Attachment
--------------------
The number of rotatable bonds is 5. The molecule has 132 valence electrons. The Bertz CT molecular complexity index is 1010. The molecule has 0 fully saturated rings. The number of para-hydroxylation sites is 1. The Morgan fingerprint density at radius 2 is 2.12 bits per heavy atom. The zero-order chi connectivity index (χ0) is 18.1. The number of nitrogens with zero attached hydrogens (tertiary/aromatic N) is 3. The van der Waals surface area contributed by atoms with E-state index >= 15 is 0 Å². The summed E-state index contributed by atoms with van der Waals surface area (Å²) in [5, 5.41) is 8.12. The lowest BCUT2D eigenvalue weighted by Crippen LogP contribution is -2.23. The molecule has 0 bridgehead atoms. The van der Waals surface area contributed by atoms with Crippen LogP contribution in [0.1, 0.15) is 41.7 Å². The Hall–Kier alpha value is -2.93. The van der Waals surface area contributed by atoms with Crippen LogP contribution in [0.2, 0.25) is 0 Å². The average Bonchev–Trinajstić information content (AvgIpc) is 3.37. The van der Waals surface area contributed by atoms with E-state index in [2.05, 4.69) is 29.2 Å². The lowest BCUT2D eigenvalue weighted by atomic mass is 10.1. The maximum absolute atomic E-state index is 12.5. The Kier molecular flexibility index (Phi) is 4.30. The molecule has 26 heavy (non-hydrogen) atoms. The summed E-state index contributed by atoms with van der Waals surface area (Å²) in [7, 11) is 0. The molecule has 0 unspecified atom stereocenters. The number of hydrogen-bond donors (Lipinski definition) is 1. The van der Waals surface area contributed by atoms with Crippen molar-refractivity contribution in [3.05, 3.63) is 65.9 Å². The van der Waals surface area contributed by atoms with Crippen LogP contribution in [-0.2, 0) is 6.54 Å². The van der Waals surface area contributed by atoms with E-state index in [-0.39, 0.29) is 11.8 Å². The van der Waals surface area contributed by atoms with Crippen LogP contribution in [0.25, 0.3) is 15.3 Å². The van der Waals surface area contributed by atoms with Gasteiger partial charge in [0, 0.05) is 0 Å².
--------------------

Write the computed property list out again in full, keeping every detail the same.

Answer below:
The number of rotatable bonds is 5. The molecule has 132 valence electrons. The Bertz CT molecular complexity index is 1010. The molecule has 0 fully saturated rings. The number of para-hydroxylation sites is 1. The Morgan fingerprint density at radius 2 is 2.12 bits per heavy atom. The zero-order chi connectivity index (χ0) is 18.1. The number of nitrogens with zero attached hydrogens (tertiary/aromatic N) is 3. The van der Waals surface area contributed by atoms with E-state index >= 15 is 0 Å². The summed E-state index contributed by atoms with van der Waals surface area (Å²) in [5, 5.41) is 8.12. The lowest BCUT2D eigenvalue weighted by Crippen LogP contribution is -2.23. The molecule has 0 bridgehead atoms. The van der Waals surface area contributed by atoms with Crippen LogP contribution in [0.1, 0.15) is 41.7 Å². The Hall–Kier alpha value is -2.93. The van der Waals surface area contributed by atoms with Crippen LogP contribution in [0.2, 0.25) is 0 Å². The average Bonchev–Trinajstić information content (AvgIpc) is 3.37. The van der Waals surface area contributed by atoms with E-state index in [2.05, 4.69) is 29.2 Å². The lowest BCUT2D eigenvalue weighted by atomic mass is 10.1. The maximum absolute atomic E-state index is 12.5. The Kier molecular flexibility index (Phi) is 4.30. The molecule has 26 heavy (non-hydrogen) atoms. The summed E-state index contributed by atoms with van der Waals surface area (Å²) in [7, 11) is 0. The molecule has 0 unspecified atom stereocenters. The number of hydrogen-bond donors (Lipinski definition) is 1. The van der Waals surface area contributed by atoms with Crippen molar-refractivity contribution in [3.05, 3.63) is 65.9 Å². The van der Waals surface area contributed by atoms with Crippen LogP contribution in [-0.2, 0) is 6.54 Å². The van der Waals surface area contributed by atoms with E-state index in [-0.39, 0.29) is 11.8 Å². The van der Waals surface area contributed by atoms with Crippen LogP contribution in [0.25, 0.3) is 15.3 Å². The van der Waals surface area contributed by atoms with Gasteiger partial charge in [0, 0.05) is 0 Å².